Supreme Court With Vacancy Could Split 4-4 on Endangered Frog

(Bloomberg) -- The Supreme Court opened its new term Monday with a case over an endangered frog and a reminder about the impact Brett Kavanaugh could have if he wins confirmation to the court.

The justices appeared split, possibly 4-4, over the federal designation of privately owned land in Louisiana as critical habitat for the dusky gopher frog. The owners of the land, including the forest-products company Weyerhaeuser Co., say the designation is improper because the animal doesn’t live on the property and couldn’t do so without modifications to the land.

During the one-hour argument, Justice Elena Kagan said she read the Endangered Species Act as allowing the Fish and Wildlife Service to designate land as essential for a species, even if it can’t support the animal right away. She said the law’s definition of "habitat" left open the possibility that modifications would be needed.

"To my mind, it is a counterintuitive result that the statute would prefer extinction of the species to the designation of an area which requires only certain reasonable improvements in order to support the species," she said.

But Justice Samuel Alito suggested Kagan was twisting the the question before the court. He said the government could protect the frog by buying the land rather than designating it as critical habitat.

"This case is going to be spun -- we’ve already heard questions along this line -- as a choice between whether the dusky gopher frog is going to become extinct or not," he said. "That’s not the choice at all. The question is, who is going to have to pay and who should pay for the preservation of this public good?"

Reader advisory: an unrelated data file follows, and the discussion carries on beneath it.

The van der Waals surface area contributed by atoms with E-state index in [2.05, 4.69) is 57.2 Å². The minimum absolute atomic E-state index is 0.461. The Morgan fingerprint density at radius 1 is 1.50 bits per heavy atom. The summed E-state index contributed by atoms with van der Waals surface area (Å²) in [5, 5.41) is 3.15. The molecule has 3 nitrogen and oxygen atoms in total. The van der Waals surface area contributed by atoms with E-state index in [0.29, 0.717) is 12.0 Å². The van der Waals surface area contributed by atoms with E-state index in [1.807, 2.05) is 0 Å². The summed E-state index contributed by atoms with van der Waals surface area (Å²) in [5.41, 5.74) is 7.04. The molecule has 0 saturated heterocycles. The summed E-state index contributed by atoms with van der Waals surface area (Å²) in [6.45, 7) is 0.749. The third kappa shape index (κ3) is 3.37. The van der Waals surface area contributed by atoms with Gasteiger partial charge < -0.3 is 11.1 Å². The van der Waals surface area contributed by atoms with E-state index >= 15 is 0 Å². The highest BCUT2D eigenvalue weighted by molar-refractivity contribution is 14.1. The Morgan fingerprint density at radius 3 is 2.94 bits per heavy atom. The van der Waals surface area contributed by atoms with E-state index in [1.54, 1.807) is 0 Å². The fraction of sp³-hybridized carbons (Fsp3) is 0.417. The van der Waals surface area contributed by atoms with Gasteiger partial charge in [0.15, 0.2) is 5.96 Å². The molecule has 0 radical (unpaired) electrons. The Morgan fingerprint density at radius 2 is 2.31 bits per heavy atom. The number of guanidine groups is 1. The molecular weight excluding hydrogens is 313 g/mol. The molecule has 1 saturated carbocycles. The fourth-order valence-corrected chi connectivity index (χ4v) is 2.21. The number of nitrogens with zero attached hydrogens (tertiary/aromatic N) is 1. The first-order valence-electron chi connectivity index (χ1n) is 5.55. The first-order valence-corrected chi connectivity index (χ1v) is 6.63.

Weyerhaeuser is harvesting timber on the land and says the owners are planning to develop the 1,500-acre property later. Although the designation as critical habitat doesn’t restrict the logging operations, Weyerhaeuser’s lawyer, Timothy Bishop, told the justices the decision had diminished the land’s value by tens of millions of dollars.

If the justices are divided 4-4, they could order the case re-argued once a ninth justice is seated. Senate Republicans are aiming to vote on President Donald Trump’s nomination of Kavanaugh after the FBI finishes a one-week investigation into sexual assault allegations against him.

The dusky gopher frog now lives only in neighboring Mississippi, and the Fish and Wildlife Service estimated in 2015 that only 160 existed in the wild.

The frog requires what has become a rare combination of environmental features, including an open tree canopy and temporary ponds where females can deposit their eggs without the risk that the eggs will be eaten by fish. Although dusky gopher frogs lived on the disputed land until 1965, they couldn’t do so now unless trees were removed.

The Fish and Wildlife Service designated the land when Barack Obama was president. The Trump administration is now defending the designation, saying the Endangered Species Act allows for the possibility that a habitat may require improvement.

The case is Weyerhaeuser v. Fish and Wildlife Service, 17-71.

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